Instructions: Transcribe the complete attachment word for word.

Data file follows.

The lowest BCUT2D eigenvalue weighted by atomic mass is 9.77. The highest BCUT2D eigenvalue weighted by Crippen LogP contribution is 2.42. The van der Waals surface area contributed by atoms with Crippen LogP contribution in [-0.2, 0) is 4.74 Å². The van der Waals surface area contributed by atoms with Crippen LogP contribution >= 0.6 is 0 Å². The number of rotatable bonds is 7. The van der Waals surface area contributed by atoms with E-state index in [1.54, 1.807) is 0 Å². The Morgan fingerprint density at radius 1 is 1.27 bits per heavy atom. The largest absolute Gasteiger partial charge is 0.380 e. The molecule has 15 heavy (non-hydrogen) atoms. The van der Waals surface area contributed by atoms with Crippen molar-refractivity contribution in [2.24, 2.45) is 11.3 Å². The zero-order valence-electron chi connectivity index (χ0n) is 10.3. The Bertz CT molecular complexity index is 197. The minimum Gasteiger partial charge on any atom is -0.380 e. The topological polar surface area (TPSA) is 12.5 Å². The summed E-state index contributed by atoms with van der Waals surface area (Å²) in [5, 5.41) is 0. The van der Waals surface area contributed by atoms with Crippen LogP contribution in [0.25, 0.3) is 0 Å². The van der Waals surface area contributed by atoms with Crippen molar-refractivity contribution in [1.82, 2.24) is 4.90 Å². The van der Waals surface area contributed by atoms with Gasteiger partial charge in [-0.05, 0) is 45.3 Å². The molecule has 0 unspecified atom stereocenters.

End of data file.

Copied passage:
The lowest BCUT2D eigenvalue weighted by atomic mass is 9.77. The highest BCUT2D eigenvalue weighted by Crippen LogP contribution is 2.42. The van der Waals surface area contributed by atoms with Crippen LogP contribution in [-0.2, 0) is 4.74 Å². The van der Waals surface area contributed by atoms with Crippen LogP contribution >= 0.6 is 0 Å². The number of rotatable bonds is 7. The van der Waals surface area contributed by atoms with E-state index in [1.54, 1.807) is 0 Å². The Morgan fingerprint density at radius 1 is 1.27 bits per heavy atom. The largest absolute Gasteiger partial charge is 0.380 e. The molecule has 15 heavy (non-hydrogen) atoms. The van der Waals surface area contributed by atoms with Crippen molar-refractivity contribution in [2.24, 2.45) is 11.3 Å². The zero-order valence-electron chi connectivity index (χ0n) is 10.3. The Bertz CT molecular complexity index is 197. The minimum Gasteiger partial charge on any atom is -0.380 e. The topological polar surface area (TPSA) is 12.5 Å². The summed E-state index contributed by atoms with van der Waals surface area (Å²) in [5, 5.41) is 0. The van der Waals surface area contributed by atoms with Crippen LogP contribution in [0.25, 0.3) is 0 Å². The van der Waals surface area contributed by atoms with Crippen molar-refractivity contribution in [1.82, 2.24) is 4.90 Å². The van der Waals surface area contributed by atoms with Gasteiger partial charge in [-0.05, 0) is 45.3 Å². The molecule has 0 unspecified atom stereocenters.